GoToWebinar vs. dimdim

GotoWebinar vs. dimdim

This is just a quicky review of GotoWebinar by Citrix and dimdim, two online meeting and webinar services that I have used. I’m simply writing this post to share the experience I had with both services and explain why I ended up using the one I ended up using.

After many webinars and some bad experiences, I hope I can make the decision a bit easier for you, if you’re currently on the lookout and unsure which service to go with.


I started out using dimdim, because they offer their services at very attractive prices. At the same time, their platform is still very feature-rich and there’s the added bonus that the meetings and webinars in dimdim are browser based, so that the attendees don’t need to download and install any software to take part.

You can use dimdim for online meetings with up to 10 people, completely for free. Just $25 per month will expand that to 50 users and even the webinar option for up to 1000 attendees is still very affordable at $65 a month. When I was looking for a webinar platform, I wasn’t sure what exactly I’d do with it and I didn’t know if I’d be hosting webinars on a regular basis or not. Because of this, I was happy to find an affordable solution like this.

In total, I held one meeting and two webinars with dimdim, before I stopped using the service. The meeting, including only two other people apart from myself, went down without any issues. The first webinar was a bit more problematic. Some of the attendees couldn’t get the audio-feed to work and there were some other minor glitches along the way.

The second webinar was a catastrophe.

I had invited a guest expert for this webinar, which was being held for paying customers. We tried for about 40 minutes to get everything to work before we gave up and rescheduled the webinar… Among other things, either the audio or the video feed (or both) always went lost when we switched the presentation over to the guest presenter. We also couldn’t find a way to turn off the webcam feed, which was only burning up resources and, if anything, distracting from the actual presentation. The whole thing just felt like we were using a pre-alpha version of a program, with every action accompanied by various glitches and problems.

I was lucky. I was lucky that both the guest expert and the customers were willing to show up again a week later and no-one asked for a refund (although many were clearly frustrated with the experience).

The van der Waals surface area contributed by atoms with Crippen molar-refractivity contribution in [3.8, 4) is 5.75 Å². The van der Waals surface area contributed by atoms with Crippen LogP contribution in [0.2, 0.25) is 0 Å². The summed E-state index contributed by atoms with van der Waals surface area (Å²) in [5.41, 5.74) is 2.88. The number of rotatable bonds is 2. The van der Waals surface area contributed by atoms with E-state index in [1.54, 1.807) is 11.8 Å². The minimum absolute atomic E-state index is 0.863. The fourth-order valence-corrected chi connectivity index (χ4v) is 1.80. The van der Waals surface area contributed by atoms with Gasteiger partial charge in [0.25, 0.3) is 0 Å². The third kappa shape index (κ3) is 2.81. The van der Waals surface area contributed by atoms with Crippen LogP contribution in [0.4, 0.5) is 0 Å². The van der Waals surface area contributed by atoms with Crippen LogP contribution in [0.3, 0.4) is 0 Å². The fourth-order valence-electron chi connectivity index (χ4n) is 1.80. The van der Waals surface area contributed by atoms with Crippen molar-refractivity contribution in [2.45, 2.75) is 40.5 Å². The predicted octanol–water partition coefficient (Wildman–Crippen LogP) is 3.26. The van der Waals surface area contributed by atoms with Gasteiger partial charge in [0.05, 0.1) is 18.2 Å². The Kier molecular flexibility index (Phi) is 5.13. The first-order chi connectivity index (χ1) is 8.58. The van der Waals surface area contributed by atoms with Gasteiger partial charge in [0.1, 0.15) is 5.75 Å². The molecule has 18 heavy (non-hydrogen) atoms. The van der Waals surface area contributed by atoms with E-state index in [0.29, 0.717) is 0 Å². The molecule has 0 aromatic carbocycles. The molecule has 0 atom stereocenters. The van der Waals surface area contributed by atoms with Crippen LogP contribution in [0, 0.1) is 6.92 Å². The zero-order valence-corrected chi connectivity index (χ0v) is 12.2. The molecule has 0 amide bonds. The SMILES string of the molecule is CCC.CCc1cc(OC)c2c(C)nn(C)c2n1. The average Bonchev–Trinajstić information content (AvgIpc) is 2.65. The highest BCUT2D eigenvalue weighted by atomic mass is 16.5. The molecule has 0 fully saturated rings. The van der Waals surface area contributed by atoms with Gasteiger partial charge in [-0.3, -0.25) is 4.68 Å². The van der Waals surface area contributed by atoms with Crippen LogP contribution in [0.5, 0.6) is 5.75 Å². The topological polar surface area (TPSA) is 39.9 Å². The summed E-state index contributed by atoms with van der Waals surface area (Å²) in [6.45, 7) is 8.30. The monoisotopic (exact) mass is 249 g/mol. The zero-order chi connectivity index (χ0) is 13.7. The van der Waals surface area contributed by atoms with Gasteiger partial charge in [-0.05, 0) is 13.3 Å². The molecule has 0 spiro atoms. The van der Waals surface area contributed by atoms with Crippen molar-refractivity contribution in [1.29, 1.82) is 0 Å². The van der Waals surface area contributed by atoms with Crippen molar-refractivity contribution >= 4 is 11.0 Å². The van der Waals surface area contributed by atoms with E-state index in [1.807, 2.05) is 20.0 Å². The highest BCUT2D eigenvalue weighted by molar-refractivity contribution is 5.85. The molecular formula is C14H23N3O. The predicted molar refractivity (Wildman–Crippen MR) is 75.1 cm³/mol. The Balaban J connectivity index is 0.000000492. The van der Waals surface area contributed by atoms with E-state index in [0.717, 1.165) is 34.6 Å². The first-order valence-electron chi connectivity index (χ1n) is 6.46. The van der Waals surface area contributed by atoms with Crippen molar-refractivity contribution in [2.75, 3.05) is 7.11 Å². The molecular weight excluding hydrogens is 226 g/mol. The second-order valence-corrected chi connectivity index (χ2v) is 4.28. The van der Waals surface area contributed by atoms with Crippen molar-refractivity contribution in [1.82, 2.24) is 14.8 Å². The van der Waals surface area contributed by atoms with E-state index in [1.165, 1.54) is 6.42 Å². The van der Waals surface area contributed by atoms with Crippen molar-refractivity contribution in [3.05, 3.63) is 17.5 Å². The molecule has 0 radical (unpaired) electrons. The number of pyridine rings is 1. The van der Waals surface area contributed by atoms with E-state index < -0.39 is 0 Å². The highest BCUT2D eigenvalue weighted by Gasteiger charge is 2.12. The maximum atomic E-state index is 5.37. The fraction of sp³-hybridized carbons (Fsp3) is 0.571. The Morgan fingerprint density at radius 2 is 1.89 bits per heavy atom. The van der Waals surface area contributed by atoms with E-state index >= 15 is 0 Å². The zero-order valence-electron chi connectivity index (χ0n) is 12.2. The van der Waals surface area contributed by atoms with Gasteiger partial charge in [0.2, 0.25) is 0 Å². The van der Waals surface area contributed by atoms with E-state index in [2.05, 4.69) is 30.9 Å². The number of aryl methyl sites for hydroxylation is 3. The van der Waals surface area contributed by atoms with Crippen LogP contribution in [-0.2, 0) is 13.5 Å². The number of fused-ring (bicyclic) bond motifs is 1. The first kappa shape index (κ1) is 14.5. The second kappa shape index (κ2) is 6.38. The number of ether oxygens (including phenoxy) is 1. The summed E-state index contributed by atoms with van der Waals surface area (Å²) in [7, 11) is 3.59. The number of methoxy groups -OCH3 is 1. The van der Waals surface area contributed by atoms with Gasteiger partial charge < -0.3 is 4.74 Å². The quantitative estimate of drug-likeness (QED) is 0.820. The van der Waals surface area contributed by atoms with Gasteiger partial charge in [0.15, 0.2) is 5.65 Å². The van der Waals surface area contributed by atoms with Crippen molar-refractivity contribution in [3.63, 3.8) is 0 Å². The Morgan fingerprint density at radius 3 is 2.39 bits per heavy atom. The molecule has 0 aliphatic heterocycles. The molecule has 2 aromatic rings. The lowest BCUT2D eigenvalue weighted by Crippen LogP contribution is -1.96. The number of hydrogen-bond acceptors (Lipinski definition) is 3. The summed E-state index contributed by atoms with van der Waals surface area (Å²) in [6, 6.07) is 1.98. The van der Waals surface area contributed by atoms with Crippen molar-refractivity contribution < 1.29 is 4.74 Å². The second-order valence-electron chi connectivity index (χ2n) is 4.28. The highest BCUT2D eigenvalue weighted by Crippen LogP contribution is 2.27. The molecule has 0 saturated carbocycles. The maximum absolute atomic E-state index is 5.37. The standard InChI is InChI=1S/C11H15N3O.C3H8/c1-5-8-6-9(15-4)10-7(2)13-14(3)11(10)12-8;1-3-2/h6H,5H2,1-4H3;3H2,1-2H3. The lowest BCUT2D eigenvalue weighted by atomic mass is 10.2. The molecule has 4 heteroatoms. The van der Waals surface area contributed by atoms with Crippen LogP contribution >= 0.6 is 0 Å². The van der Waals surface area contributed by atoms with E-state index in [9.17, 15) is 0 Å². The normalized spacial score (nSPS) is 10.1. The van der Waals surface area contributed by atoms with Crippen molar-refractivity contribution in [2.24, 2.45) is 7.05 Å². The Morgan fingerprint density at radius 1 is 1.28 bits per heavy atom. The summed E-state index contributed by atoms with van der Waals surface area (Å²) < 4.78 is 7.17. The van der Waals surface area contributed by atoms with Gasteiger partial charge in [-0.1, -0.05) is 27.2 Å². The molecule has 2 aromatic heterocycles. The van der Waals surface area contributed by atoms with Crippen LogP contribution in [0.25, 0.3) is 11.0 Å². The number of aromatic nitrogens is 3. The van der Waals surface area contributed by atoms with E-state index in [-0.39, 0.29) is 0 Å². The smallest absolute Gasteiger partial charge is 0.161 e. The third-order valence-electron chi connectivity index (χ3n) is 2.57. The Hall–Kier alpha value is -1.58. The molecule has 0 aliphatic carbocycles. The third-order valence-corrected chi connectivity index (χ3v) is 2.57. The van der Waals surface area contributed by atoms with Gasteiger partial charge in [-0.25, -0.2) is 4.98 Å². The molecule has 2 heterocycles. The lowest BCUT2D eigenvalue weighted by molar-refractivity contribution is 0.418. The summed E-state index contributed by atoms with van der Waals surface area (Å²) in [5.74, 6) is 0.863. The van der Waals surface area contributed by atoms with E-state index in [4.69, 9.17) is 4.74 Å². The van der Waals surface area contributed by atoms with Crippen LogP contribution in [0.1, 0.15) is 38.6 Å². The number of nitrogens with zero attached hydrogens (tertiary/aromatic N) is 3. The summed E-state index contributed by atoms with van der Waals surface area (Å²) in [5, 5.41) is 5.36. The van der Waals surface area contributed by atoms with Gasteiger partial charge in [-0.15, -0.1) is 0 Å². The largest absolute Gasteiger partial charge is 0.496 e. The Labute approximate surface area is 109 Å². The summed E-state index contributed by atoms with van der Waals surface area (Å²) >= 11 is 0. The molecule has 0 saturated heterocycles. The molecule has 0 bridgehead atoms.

In this age of Google Alerts, it’s not unlikely that a dimdim rep will jump in, in the comments section and let me know that this was a big exception and they’ve served thousands of webinars successfully etc. But the problem here is that there absolutely can’t be exceptions like this. Interaction between yourself and your subscribers and customers is extremely valuable and you can’t take it for granted that people actually make time to show up for a live event. It’s incredibly damaging to your reputation and your business when the attendees are “punished” with a negative experience, once they’ve decided to pay attention to you like this.


GoToWebinar is the webinar platform that pretty much everyone in Internet marketing uses. And once you’ve used them yourself, you’ll see why.

The downsides are that everyone involved needs to download the GoToWebinar software to be able to host or attend webinars and that the prices are pretty steep. The option for webinars with up to 100 attendees will cost you $99 a month, the plan for up to 500 attendees per webinar costs $399 a month and the largest plan, which allows up to 1000 attendees, costs a whopping $499 a month. If you ever wondered why so many marketers desperately pitch their products on webinars, that’s part of the reason, right there.

Having said that, you need to be aware that it takes a bigger list than you might think to even get 100 attendees into a webinar. Basically, look at the average amount of unique clicks you get from sending an e-mail and divide that by three. That’s roughly how many people will show up to a webinar, live. So, it’s not like you need the max. plan if you have a few thousand people on your list.

I’ve hosted about a dozen webinars with GoToWebinar, so far. All of them have been completely glitch-free, I’m glad to say. The GoToWebinar control panel is also very cool, offering you tons of useful features. The learning curve is minimal and I felt right at home with the platform, fairly quickly.


If you find yourself in the same situation as me, a few months ago, where you aren’t so sure about webinars and GoToWebinar just seems too expensive, here’s my advice: Take their 30 day free trial and do at least two webinars during your trial period. The only question is: Are you going to do webinars on a regular basis? If the answer is yes, then go with GoToWebinar.

Don’t worry about the price. It’s very easy to make the money back, even if you are not being pitchy and promotional in your webinars. Particularly the prices of the larger plans can be off-putting but believe me, once you have enough leverage to get 1000 people into a live webinar, a $499 a month price-tag is not going to be an issue for you, anymore.


About the Author Shane Melaugh

I'm the founder of ActiveGrowth and Thrive Themes and over the last years, I've created and marketed a dozen different software, information and SaaS products. Apart from running my business, I spend most of my time reading, learning, developing skills and helping other people develop theirs. On ActiveGrowth, I want to help you become a better marketer and product creator. Read more about my story here.

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